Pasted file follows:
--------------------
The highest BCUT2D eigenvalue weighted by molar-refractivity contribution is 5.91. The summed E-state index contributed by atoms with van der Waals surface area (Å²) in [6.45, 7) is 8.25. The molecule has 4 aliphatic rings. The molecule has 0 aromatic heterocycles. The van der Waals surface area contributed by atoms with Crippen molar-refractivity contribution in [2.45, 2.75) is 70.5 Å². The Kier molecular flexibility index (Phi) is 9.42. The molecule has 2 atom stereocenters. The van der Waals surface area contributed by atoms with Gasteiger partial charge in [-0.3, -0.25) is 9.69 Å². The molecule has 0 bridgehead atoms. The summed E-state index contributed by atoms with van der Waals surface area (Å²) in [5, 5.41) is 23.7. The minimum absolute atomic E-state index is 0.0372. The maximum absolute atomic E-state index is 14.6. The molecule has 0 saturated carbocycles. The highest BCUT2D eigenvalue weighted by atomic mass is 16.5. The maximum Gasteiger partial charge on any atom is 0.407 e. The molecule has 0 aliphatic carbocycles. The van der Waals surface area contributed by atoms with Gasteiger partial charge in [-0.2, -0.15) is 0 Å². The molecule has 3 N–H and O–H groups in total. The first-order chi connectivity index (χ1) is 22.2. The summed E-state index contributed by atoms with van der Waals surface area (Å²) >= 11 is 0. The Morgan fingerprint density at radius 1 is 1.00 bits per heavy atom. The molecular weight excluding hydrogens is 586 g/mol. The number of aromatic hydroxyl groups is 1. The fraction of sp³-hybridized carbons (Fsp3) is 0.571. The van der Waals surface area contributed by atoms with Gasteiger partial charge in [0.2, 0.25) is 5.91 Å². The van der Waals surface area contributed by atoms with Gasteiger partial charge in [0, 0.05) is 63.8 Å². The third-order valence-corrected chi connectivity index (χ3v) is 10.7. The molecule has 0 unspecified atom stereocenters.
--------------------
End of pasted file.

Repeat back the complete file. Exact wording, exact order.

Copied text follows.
The highest BCUT2D eigenvalue weighted by molar-refractivity contribution is 5.91. The summed E-state index contributed by atoms with van der Waals surface area (Å²) in [6.45, 7) is 8.25. The molecule has 4 aliphatic rings. The molecule has 0 aromatic heterocycles. The van der Waals surface area contributed by atoms with Crippen molar-refractivity contribution in [2.45, 2.75) is 70.5 Å². The Kier molecular flexibility index (Phi) is 9.42. The molecule has 2 atom stereocenters. The van der Waals surface area contributed by atoms with Gasteiger partial charge in [-0.3, -0.25) is 9.69 Å². The molecule has 0 bridgehead atoms. The summed E-state index contributed by atoms with van der Waals surface area (Å²) in [5, 5.41) is 23.7. The minimum absolute atomic E-state index is 0.0372. The maximum absolute atomic E-state index is 14.6. The molecule has 0 saturated carbocycles. The highest BCUT2D eigenvalue weighted by atomic mass is 16.5. The maximum Gasteiger partial charge on any atom is 0.407 e. The molecule has 0 aliphatic carbocycles. The van der Waals surface area contributed by atoms with Gasteiger partial charge in [-0.2, -0.15) is 0 Å². The molecule has 3 N–H and O–H groups in total. The first-order chi connectivity index (χ1) is 22.2. The summed E-state index contributed by atoms with van der Waals surface area (Å²) >= 11 is 0. The Morgan fingerprint density at radius 1 is 1.00 bits per heavy atom. The molecular weight excluding hydrogens is 586 g/mol. The number of aromatic hydroxyl groups is 1. The fraction of sp³-hybridized carbons (Fsp3) is 0.571. The van der Waals surface area contributed by atoms with Gasteiger partial charge in [0.2, 0.25) is 5.91 Å². The van der Waals surface area contributed by atoms with Gasteiger partial charge in [0, 0.05) is 63.8 Å². The third-order valence-corrected chi connectivity index (χ3v) is 10.7. The molecule has 0 unspecified atom stereocenters.